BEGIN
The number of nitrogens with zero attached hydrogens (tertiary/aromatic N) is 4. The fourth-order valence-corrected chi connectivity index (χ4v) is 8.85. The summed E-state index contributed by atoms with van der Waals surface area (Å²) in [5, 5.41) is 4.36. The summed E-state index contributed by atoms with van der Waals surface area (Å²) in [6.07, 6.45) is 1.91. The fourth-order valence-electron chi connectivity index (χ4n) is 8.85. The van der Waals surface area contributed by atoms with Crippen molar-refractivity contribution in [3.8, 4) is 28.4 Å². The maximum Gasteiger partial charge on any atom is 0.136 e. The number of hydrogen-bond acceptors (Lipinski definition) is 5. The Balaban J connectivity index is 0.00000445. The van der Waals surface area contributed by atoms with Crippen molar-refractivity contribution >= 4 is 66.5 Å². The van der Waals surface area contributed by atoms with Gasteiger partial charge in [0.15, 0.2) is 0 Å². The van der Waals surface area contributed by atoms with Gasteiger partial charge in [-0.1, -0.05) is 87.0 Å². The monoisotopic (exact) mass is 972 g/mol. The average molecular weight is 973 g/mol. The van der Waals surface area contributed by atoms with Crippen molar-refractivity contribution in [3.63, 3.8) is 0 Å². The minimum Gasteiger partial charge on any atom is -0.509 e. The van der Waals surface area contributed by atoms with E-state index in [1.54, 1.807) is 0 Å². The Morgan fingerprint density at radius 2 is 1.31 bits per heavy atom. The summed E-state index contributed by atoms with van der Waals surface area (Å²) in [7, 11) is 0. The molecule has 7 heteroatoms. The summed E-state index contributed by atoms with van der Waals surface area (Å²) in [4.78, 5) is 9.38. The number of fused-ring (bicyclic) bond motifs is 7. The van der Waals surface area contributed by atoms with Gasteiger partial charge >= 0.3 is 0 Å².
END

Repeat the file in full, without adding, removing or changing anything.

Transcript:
The number of nitrogens with zero attached hydrogens (tertiary/aromatic N) is 4. The fourth-order valence-corrected chi connectivity index (χ4v) is 8.85. The summed E-state index contributed by atoms with van der Waals surface area (Å²) in [5, 5.41) is 4.36. The summed E-state index contributed by atoms with van der Waals surface area (Å²) in [6.07, 6.45) is 1.91. The fourth-order valence-electron chi connectivity index (χ4n) is 8.85. The van der Waals surface area contributed by atoms with Crippen molar-refractivity contribution in [3.8, 4) is 28.4 Å². The maximum Gasteiger partial charge on any atom is 0.136 e. The number of hydrogen-bond acceptors (Lipinski definition) is 5. The Balaban J connectivity index is 0.00000445. The van der Waals surface area contributed by atoms with Crippen molar-refractivity contribution >= 4 is 66.5 Å². The van der Waals surface area contributed by atoms with Gasteiger partial charge in [0.15, 0.2) is 0 Å². The van der Waals surface area contributed by atoms with Gasteiger partial charge in [-0.1, -0.05) is 87.0 Å². The monoisotopic (exact) mass is 972 g/mol. The average molecular weight is 973 g/mol. The van der Waals surface area contributed by atoms with Crippen molar-refractivity contribution in [3.63, 3.8) is 0 Å². The minimum Gasteiger partial charge on any atom is -0.509 e. The van der Waals surface area contributed by atoms with E-state index in [1.54, 1.807) is 0 Å². The Morgan fingerprint density at radius 2 is 1.31 bits per heavy atom. The summed E-state index contributed by atoms with van der Waals surface area (Å²) in [7, 11) is 0. The molecule has 7 heteroatoms. The summed E-state index contributed by atoms with van der Waals surface area (Å²) in [4.78, 5) is 9.38. The number of fused-ring (bicyclic) bond motifs is 7. The van der Waals surface area contributed by atoms with Gasteiger partial charge >= 0.3 is 0 Å².